There are so many things about the Mercedes-Benz SLR McLaren that don’t make any sense. 

Introduced in 2003 as a coupe, and then later as a roadster, the SLR is a riot of contradictions. It is a carbon-tubbed, high-tech supercar, but, 40 years after a mid-engined layout became the supercar norm, it has its supercharged V8 up front, driving the rear wheels through an old-school five-speed automatic.

The layout may make you think grand tourer instead. But, in part thanks to that carbon tub, the resultant high sills and transmission tunnel, the SLR actually isn’t very spacious, it doesn’t have much trunk space, and much like the original 300SL, it gets kind of hot inside on long trips (despite the A/C). It suspension setup is also fairly extreme for a grand tourer – set up for carving corners at the expense of ride quality, working in tandem with active aerodynamics to keep the car glued to the road.

So what is the SLR, then? It’s a collaboration between Mercedes-Benz – maker of superior luxury cars, and boisterously powerful AMG engines – and McLaren – experts in lightweight carbon construction and studied minimalism. But it’s also symbolic of a power struggle between those companies rendered real in carbon, leather, and metal, a rolling artifact of how the two companies fought over purpose, specification, and direction – and produced one of the most unique supercars of a generation. Gordon Murray, McLaren’s lead engineer, fought for something racy, mid-engined, and ultra-lightweight; Mercedes wanted something with a broader range of abilities; in the end, they both won.

The SLR is, more than 15 years on from its introduction, still a captivating thing to look at, sit in, and drive – largely because it’s like nothing else. Its exaggeratedly long nose, shaped like the F1 cars of the era, yawns wide over a massive engine bay – most of which seems to be air intake, the engine pushed far back in the chassis. While the supercharged 5.5-litre V8 may be in front of the driver, the SLR is, in fact, mid-engined, with more weight over the rear wheels than the fronts – which goes a long way to explaining why its occupants sit over the rear axle, and why the passenger compartment is so relatively tight.

Its mid-engined nature explains the edge to the way the SLR drives, as well. While you sit behind a relatively familiar Mercedes steering wheel, staring at a set of gauges (McLaren logos aside) shared with SLs of the same period, the instantaneous steering response, the way the car almost twitches into bends, is very different. The carbon construction, the weight distribution, and the way you sit so far back from the nose, give the SLR a completely different feel to any other supercar – just as responsive, but unfamiliar, unique, and challenging.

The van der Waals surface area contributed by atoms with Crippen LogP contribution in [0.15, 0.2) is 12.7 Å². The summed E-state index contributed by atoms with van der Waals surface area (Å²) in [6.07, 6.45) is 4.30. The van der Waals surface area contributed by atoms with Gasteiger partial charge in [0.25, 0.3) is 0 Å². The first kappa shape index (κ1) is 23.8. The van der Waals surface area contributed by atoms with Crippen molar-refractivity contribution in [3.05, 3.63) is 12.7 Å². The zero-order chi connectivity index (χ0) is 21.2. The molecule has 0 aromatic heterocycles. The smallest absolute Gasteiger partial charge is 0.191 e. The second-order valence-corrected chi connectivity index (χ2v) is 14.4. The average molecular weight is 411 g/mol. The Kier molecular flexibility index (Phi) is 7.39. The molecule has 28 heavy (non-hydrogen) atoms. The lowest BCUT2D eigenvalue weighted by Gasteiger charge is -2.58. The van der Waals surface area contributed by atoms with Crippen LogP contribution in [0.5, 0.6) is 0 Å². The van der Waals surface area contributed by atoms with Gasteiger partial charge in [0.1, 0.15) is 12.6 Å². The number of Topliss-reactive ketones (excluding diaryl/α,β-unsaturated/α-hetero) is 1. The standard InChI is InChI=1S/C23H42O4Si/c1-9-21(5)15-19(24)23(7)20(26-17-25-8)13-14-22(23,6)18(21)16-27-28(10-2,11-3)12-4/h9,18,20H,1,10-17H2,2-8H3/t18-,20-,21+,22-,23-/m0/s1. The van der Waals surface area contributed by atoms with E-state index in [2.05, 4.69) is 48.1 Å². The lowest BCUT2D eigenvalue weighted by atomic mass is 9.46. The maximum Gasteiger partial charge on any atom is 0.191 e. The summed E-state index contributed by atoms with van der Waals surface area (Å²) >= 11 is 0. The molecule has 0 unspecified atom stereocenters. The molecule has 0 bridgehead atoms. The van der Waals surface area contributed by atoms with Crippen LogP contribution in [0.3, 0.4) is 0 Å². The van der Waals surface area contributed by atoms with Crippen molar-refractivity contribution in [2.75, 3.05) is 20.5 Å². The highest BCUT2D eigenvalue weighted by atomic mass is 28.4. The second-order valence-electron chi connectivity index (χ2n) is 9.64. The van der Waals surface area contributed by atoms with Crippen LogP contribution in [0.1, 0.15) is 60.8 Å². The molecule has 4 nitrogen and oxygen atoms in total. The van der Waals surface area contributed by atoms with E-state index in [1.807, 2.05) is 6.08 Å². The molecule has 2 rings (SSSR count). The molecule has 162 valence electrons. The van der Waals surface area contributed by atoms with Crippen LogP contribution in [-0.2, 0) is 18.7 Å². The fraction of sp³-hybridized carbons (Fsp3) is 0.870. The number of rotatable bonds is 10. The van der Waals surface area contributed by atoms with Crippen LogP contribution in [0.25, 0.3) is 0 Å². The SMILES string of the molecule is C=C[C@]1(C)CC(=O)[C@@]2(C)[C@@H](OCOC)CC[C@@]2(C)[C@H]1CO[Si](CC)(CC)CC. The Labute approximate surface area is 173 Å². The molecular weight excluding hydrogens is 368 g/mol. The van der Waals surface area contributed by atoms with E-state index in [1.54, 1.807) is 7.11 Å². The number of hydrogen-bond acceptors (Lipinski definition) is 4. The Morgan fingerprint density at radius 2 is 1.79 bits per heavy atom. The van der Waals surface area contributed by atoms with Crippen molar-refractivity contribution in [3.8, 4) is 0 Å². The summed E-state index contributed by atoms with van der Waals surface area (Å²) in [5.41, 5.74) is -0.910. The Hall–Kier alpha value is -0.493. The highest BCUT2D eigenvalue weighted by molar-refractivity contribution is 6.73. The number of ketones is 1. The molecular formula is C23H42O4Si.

In 2003, the 617 hp produced by the twin-spark, three-valve, supercharged V8 was world-beating; it’s still a huge amount of power now, particularly when packed into this chassis. It also has a world-beating noise, the side-exit exhausts right in front of the driver and front passenger delivering their signature combination of rumble, crackle, and bang.

 

Eschewing the manual, or single-clutch automated gearboxes proffered by other carbon fantasies of the period, the SLR packs a sturdy five-speed Mercedes automatic – the only transmission the brand had at the time that could handle the V8’s 575 lb-ft of torque. The gearbox, and the relatively relaxed cruising that it permits, adds another dimension to the SLR, and gives it usability and flexibility that similarly-priced cars from the era can’t match: it’s an okay car to sit in traffic with; it deals with long drives relatively easily, heat soak aside; and it’s docile when maneuvering around urban spaces – no fried clutches, no high-strung histrionics.

While the tight cabin and relatively small trunk ultimately mean the SLR is compromised as a true grand tourer, there’s no doubt that it feels special inside. The lightweight bucket seats are carbon-framed but still adjustable, with thin leather pads fastened to them. The materials used for the interior trim are beautiful and feel like they’ll last forever. The now-outdated radio hides behind a metal cover, keeping the interior looking classic and timeless. And there’s a solidity to everything you touch that reminds you why Mercedes-Benz is the oldest carmaker in the world. Of the mid-2000s supercar triumvirate, the SLR is easily the most comfortable, best-equipped, and best-finished.

Because of that, and its unique mechanical and structural configuration for the time, the SLR is a fascinating ownership proposition. It is a car that, in speed terms, will hang with the Carrera GT and Enzo, but that will do it in a completely different way. It’s a car that, in philosophical terms, is unlike any other modern supercar. And it’s an artifact of a very specific point in history when Mercedes-Benz and McLaren were at the height of their collaboration, but still approached road car engineering philosophy in completely different ways. As such, there’s nothing else quite like it – and a coupe or roadster would add diversity and interest to any significant collection.